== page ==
by Milica K.
Merge branding and politics? Yes He Can. The first time around, the Obama campaign found new ways to engage voters. With Election Day around the corner, let’s see what Obama’s communication team is up to, and what parallels we can draw to help solve everyday marketing challenges:
- Listen to your audience and address what matters
The interactive storybook The Life of Julia attempts to simplify the complexities of healthcare by depicting how Obama’s policies might affect a woman throughout key milestones in her life. Team O expertly crystallizes the campaign’s stance through a clearly articulated message and clean, simple illustration style consisting of a muted color palette. There is a subtle humanity and thoughtfulness to the tone and design of the piece that stays true to the brand.
- Diversify your channel strategy
The Obama campaign does an exemplary job of adopting emerging and well-loved platforms such as Pinterest, Instagram, Spotify, Twitter and YouTube. On Instagram, the Obama staff posts photos from the campaign trail, giving people a behind-the-scenes perspective. His communications team asks supporters to share their own photos using the #Obama2012. A well-planned media mix gives a brand exposure and creates multiple touchpoints with the audience. Obama’s team gains social momentum by understanding how to leverage the native functionality of these platforms. For example, his team of strategists asked fans to submit songs for a Supporter Picks playlist that appears on Spotify alongside Michelle’s Workout Mix.
- Utilize influencers
Early in March when comedian Aziz Ansari spoke at a fundraising event in NYC, the POTUS thanked him and also gleefully reminded Aziz that he did not have as many Twitter followers as Obama himself. Questlove from the Roots—who was in attendance providing entertainment as the President’s “house band”—changed his profile picture shortly thereafter to show his support. Appearing on NBC’s Late Night with Jimmy Fallon a couple of weeks later, Aziz fondly recounted the personable nature of the president and his love for music. The banter between the two continued on Twitter when the Obama staff announced they would be taking playlist recommendations. Fans also welcomed the “Barakness Monster” for a presidential first when he joined Jimmy Fallon and Tariq Trotter in a “Slow Jam the News” session. The Obama brand is cleverly woven into popular culture, which is something that makes his appeal “pathetically successful”, as described by funny-man Stephen Colbert.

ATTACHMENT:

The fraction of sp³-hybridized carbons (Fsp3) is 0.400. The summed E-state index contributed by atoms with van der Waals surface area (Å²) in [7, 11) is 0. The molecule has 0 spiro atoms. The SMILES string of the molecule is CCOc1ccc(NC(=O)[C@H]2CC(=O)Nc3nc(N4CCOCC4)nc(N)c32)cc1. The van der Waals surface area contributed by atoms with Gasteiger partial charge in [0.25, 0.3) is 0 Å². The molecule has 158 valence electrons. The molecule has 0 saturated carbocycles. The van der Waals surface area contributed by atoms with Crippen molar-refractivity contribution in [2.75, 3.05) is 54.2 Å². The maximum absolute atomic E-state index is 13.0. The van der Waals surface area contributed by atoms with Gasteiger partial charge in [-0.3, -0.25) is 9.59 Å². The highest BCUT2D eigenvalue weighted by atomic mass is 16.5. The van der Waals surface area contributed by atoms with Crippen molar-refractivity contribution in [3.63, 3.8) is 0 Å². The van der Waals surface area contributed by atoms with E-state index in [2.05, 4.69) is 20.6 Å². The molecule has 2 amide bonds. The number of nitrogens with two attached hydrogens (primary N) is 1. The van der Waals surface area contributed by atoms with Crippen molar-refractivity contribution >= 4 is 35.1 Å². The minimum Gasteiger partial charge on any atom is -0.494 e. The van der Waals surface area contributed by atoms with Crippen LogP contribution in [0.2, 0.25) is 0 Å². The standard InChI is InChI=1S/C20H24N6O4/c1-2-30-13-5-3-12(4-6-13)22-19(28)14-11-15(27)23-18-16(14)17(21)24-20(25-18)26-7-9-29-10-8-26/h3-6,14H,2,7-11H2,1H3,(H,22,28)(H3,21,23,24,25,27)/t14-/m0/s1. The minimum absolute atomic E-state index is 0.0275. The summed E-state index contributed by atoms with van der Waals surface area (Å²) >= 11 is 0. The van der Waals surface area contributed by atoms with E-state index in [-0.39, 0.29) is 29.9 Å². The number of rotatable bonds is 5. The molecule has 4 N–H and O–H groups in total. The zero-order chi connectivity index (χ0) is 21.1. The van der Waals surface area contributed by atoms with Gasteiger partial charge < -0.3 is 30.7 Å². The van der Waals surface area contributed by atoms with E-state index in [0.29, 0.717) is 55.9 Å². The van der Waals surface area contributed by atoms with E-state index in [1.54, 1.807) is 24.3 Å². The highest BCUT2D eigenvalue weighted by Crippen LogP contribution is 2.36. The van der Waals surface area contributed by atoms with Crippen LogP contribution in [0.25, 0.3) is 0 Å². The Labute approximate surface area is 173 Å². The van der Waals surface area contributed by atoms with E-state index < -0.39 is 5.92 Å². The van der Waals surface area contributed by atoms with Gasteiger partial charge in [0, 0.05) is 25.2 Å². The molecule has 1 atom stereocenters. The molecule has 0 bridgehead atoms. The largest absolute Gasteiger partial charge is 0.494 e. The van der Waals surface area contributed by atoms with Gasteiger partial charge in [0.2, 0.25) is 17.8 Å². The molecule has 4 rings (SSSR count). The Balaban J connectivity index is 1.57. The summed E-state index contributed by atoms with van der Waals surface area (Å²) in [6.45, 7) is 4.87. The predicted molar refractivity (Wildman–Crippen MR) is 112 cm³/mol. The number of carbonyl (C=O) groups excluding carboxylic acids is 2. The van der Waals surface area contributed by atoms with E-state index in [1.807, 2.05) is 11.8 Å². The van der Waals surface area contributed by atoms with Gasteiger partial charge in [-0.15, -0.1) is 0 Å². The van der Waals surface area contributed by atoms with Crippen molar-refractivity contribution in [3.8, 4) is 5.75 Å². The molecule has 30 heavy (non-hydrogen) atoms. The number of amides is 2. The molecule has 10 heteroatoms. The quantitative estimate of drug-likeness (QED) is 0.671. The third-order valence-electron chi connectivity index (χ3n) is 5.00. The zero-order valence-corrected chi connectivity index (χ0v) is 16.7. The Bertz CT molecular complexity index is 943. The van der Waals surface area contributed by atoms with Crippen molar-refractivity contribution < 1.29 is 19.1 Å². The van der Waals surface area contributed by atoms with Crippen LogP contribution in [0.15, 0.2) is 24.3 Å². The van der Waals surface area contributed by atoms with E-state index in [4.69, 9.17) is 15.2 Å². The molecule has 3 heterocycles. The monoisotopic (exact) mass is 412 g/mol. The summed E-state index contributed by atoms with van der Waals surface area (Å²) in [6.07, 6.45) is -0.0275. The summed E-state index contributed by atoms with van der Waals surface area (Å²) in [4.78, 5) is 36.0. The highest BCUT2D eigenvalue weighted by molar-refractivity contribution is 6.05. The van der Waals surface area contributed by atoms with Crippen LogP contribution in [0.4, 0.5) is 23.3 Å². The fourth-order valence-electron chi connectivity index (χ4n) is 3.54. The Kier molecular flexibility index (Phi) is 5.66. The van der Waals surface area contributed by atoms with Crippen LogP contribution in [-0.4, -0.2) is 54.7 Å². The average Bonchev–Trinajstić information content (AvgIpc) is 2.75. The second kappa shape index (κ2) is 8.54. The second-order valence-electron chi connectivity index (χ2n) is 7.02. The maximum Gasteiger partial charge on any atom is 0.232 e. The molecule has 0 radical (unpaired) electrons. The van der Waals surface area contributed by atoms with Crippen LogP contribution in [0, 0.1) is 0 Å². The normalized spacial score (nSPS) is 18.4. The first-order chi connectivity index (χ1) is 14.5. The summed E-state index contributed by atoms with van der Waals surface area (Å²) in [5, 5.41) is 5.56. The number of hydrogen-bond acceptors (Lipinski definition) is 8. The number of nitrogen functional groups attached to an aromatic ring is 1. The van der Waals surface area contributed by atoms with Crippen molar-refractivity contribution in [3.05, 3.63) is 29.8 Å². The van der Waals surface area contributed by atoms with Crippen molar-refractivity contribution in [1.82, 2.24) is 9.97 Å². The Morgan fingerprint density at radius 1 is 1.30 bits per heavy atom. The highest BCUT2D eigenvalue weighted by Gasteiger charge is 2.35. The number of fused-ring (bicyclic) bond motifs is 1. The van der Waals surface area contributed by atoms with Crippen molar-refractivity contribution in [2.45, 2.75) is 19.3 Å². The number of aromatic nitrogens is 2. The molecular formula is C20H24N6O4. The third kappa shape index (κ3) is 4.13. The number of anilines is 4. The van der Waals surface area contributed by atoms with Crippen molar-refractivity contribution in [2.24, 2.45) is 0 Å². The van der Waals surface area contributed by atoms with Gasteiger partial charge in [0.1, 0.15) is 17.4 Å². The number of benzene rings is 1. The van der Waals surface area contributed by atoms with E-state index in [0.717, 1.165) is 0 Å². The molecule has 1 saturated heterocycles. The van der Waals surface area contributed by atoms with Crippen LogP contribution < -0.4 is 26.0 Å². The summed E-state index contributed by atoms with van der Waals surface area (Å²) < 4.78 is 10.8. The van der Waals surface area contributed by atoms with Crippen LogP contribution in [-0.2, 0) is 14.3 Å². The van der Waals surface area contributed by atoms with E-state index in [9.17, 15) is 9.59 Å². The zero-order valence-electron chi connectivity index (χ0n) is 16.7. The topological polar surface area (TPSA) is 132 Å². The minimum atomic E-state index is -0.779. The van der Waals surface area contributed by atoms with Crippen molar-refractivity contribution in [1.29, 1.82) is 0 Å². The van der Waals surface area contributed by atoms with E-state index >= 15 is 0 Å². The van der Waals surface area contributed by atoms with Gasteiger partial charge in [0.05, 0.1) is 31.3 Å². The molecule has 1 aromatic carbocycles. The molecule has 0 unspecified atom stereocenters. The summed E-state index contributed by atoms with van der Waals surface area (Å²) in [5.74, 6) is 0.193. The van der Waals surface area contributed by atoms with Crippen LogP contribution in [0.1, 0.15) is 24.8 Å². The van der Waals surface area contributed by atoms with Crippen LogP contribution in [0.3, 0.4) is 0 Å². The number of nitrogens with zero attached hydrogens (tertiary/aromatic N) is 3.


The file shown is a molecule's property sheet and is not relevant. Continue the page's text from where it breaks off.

- Engage with advocates of the brandIn early May when the president announced his support of same-sex marriages, thousands expressed words of gratitude and hope. His team acknowledged the masses by retweeting and aggregating those sentiments on the blog. Retweeted by the president? Talk about the ultimate bragging rights. The constant feedback loop continues. In January, the Obama team set up a virtual birthday card for The First Lady. Everyone who signed the card was thanked in a personal email from Michelle Obama, who used the communication opportunity to announce her venture into Twitter. The Obama campaign continues to hook supporters by rewarding campaign donations with a 10% off discount on campaign gear.
- Innovate to evolve
The recently released collaborative online planning tool called Dashboard helps mobilize supporters in the same neighborhood. Think of it as a virtual version of the campaign field office, allowing users to join a neighborhood team of local volunteers and see events in the area. These teams are given tools to call voters and report on recruitment and donation progress throughout the election. Empowering a network of volunteers with Dashboard adds to the grassroots efforts that sit at the core of the Obama brand.
Overall, Obama’s campaign elements represent universal best practices that would be an asset in most any successful brand and marketing campaign. When strategically executed, these principles help win consumers, awards and even elections.